Wednesday, January 5, 2011

Good Morning, Herr Müller


Near the city of Danzig lived a well – to – do chassidic Rabbi, scion of prominent chassidic dynasties. Dressed in tailored black suit, wearing a top hat, and carrying a silver walking cane, the Rabbi would take his daily morning stroll, accompanied by his tall, handsome son – in – law. During his morning walk it was the Rabbi’s custom to greet every man, woman, and child whom he met on his way with a warm smile and a cordial “Good Morning”. Over the years the Rabbi became acquainted with many of his fellow townspeople this way and would always greet them by their proper title and name.

Near the outskirts of the town, in the fields, he would exchange greetings with Herr Müller, a Polish Volksdeutsche (ethnic German). “Good Morning, Herr Müller !” The Rabbis would hasten to greet the man who worked in the fields. “Good Morning, Herr Rabbiner !”, would come the response with a good – natured smile.

Then the war began. The Rabbi’s strolls stopped abruptly. Herr Müller donned an SS – uniform and disappeared from the fields. The fate of the Rabbi was like that of much of the rest of Polish Jewry. He lost his family in the death camp of Treblinka, and after great suffering was deported to Auschwitz.

One day, during a selection in Auschwitz, the Rabbi stood on line with hundreds of other Jews awaiting the moment when their fates would be decided, for life or death. Dressed in a striped camp uniform, head and beard shaven and eyes feverish from starvation and disease, the Rabbi looked like a walking skeleton. “Right ! Left, left, left !” The voice in the distance drew nearer. Suddenly the Rabbi had a great urge to see the face of the man with the snow – white gloves, small baton and steely voice who played G – d and decided who should live and who should die. He lifted his eyes and heard his own voice speaking:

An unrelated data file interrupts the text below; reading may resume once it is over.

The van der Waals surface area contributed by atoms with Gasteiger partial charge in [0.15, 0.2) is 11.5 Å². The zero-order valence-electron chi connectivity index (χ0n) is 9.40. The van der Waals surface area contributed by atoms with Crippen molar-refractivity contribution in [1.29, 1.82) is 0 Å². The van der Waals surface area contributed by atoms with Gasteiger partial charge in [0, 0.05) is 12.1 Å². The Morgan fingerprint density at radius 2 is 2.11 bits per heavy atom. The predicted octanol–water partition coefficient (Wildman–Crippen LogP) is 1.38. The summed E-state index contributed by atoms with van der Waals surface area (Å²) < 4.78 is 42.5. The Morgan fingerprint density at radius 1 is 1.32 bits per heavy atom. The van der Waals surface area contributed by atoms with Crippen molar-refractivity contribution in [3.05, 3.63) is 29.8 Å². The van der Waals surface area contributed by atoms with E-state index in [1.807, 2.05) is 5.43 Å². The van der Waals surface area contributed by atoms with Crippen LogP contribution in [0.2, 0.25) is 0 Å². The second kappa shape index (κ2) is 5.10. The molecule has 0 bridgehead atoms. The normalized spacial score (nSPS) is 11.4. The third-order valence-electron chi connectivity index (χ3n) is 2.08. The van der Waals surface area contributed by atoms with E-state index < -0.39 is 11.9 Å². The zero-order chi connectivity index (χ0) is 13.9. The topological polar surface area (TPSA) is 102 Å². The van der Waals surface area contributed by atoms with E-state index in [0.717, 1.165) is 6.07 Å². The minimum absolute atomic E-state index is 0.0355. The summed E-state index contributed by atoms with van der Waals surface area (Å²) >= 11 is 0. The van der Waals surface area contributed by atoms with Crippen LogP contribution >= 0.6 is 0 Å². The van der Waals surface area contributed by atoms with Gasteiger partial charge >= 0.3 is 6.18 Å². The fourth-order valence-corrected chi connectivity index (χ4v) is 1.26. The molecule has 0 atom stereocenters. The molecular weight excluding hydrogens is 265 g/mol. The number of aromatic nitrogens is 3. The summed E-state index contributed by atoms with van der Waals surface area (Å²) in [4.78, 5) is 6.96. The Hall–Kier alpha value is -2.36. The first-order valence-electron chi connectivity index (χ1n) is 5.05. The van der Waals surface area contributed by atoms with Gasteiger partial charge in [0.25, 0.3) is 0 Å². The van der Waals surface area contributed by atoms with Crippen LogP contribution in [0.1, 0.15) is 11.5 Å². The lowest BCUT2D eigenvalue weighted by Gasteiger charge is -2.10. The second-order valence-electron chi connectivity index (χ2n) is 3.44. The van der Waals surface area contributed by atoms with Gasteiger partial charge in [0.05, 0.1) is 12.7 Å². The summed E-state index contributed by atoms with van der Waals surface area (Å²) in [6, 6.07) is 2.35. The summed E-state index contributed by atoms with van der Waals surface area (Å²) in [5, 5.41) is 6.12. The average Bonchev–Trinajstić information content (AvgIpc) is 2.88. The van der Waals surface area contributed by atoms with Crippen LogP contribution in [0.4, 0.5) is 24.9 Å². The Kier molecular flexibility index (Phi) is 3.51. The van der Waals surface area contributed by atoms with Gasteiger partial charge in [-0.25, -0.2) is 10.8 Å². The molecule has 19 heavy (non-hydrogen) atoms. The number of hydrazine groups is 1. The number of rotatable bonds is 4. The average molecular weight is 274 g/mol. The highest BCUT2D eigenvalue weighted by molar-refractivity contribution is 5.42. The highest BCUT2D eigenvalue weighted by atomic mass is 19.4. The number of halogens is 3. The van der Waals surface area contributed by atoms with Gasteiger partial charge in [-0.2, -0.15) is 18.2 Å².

“Good Morning, Herr Müller !”
“Good Morning, Herr Rabbiner !”, 
responded a human voice beneath the SS cap adorned with skull and bones. “What are you doing here ?” A faint smile appeared on the Rabbi’s lips. The baton moved to the right – to life. The following day, the Rabbi was transported to a safer camp.

The rabbi, now in his 80ies, told me in his gentle voice, “This is the power of a good morning greeting. A man must always greet his fellow man.



“Hasidic Tales of the Holocaust”
By Yaffa Eliach

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